Arguing that “what we know about Hispanic-Latino families and digital media only scratches the surface,” two organizations announced on Tuesday a new research and advocacy initiative aimed at improving educational opportunities for the nation’s largest racial/ethnic minority group.
The effort, to be known as the Aprendiendo Juntos (“Learning Together”) Council (AJC), is being led by the National Center for Family Literacy and the Joan Ganz Cooney Center at Sesame Workshop.
“Hispanic-Latino families are pioneers in adapting new technologies in their communications practices and approaches to parenting and learning,” said Michael H. Levine, executive director of the New York City-based Joan Ganz Cooney Center, in a statement. “The new AJC initiative is intended to better understand those research-based practices and policies that will support young families to grow and prosper in a digital age.”
A summary report released by the groups lists the following research priorities:
- How do Hispanic-Latino families currently perceive, use, and engage around digital technology?
- What is the nature of digital media participation outside the home for many Hispanic-Latino families?
- What are the benefits and limitations of various technologies for family engagement, learning, and empowerment?
The report also lists several suggested research strategies, including use of study designs that “enable quick investigations of digital media use and impact before the technologies become obsolete” and avoiding “deficit models, assumptions, and problematic comparisons between Hispanic-Latino families and White/non-Hispanic families.”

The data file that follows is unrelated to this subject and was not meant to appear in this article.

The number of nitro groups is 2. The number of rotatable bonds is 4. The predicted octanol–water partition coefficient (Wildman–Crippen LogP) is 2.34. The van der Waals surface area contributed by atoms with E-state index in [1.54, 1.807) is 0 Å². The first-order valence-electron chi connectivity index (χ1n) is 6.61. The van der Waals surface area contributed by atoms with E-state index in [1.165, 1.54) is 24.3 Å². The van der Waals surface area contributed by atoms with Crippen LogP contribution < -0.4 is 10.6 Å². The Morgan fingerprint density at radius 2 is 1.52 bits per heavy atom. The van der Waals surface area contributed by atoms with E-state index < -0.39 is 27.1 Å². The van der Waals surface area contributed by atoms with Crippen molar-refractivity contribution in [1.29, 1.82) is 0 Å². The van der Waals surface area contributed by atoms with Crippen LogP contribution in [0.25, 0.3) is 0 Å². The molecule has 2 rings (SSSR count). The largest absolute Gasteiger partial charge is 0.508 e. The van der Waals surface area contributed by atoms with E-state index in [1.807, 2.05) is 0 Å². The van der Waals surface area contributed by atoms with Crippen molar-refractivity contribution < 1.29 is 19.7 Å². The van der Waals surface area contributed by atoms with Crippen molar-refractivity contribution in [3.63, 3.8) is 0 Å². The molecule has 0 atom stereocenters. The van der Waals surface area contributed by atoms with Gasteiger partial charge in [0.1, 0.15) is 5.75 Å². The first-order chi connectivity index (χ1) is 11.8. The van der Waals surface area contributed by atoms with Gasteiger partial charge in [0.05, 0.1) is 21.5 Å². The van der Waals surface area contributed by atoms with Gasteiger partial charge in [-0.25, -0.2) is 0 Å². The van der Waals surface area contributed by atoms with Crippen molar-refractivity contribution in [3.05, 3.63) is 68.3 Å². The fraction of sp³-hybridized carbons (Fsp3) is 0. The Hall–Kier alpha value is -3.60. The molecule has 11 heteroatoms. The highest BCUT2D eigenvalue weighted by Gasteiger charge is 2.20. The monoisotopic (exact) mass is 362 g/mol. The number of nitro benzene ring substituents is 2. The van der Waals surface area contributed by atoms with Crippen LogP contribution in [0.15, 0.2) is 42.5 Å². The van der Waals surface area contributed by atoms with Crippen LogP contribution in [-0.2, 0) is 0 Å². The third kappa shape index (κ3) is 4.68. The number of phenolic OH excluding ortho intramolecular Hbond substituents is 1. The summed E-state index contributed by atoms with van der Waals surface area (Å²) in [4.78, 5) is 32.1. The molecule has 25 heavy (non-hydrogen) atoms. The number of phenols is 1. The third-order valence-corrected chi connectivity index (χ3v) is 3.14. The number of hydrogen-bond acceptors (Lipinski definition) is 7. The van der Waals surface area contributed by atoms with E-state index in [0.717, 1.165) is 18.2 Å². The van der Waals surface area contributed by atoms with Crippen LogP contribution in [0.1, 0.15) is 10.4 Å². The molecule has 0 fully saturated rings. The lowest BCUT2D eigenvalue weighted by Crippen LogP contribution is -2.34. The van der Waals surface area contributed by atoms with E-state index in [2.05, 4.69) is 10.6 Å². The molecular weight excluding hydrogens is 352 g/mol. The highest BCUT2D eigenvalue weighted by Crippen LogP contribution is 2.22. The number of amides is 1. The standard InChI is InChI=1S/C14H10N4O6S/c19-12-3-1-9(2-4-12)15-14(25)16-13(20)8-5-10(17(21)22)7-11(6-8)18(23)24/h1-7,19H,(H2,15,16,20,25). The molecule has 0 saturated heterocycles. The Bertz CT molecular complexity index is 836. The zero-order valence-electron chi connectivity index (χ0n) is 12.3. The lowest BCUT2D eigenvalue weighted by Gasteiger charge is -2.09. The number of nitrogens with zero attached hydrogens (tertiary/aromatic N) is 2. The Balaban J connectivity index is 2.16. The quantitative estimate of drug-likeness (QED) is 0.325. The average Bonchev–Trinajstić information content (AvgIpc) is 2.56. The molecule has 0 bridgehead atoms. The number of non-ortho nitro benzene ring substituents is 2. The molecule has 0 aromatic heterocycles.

According to background statistics from the Pew Hispanic Center cited in the report, just 45 percent of Hispanic-Latino households have broadband Internet access, compared to 65 percent of non-Hispanic White and 52 percent of non-Hispanic black households.
“While national surveys indicate that Americans of Hispanic-Latino descent are among the highest media consumers, the adoption of digital technologies within Hispanic-Latino families varies widely,” the report reads.
Among the initial projects the Aprendiendo Juntos Council will support are an evaluation of the national “Connect2Compete” digital media literacy initiative and an analysis of a national survey of media usage by Latino parents and their young children.
The Joan Ganz Cooney Center conducts and provides programs on intergenerational learning, literacy, and educational games. The Louisville, Kentucky-based National Center for Family Literacy trains teachers and volunteers, among other projects.
A version of this news article first appeared in the Digital Education blog.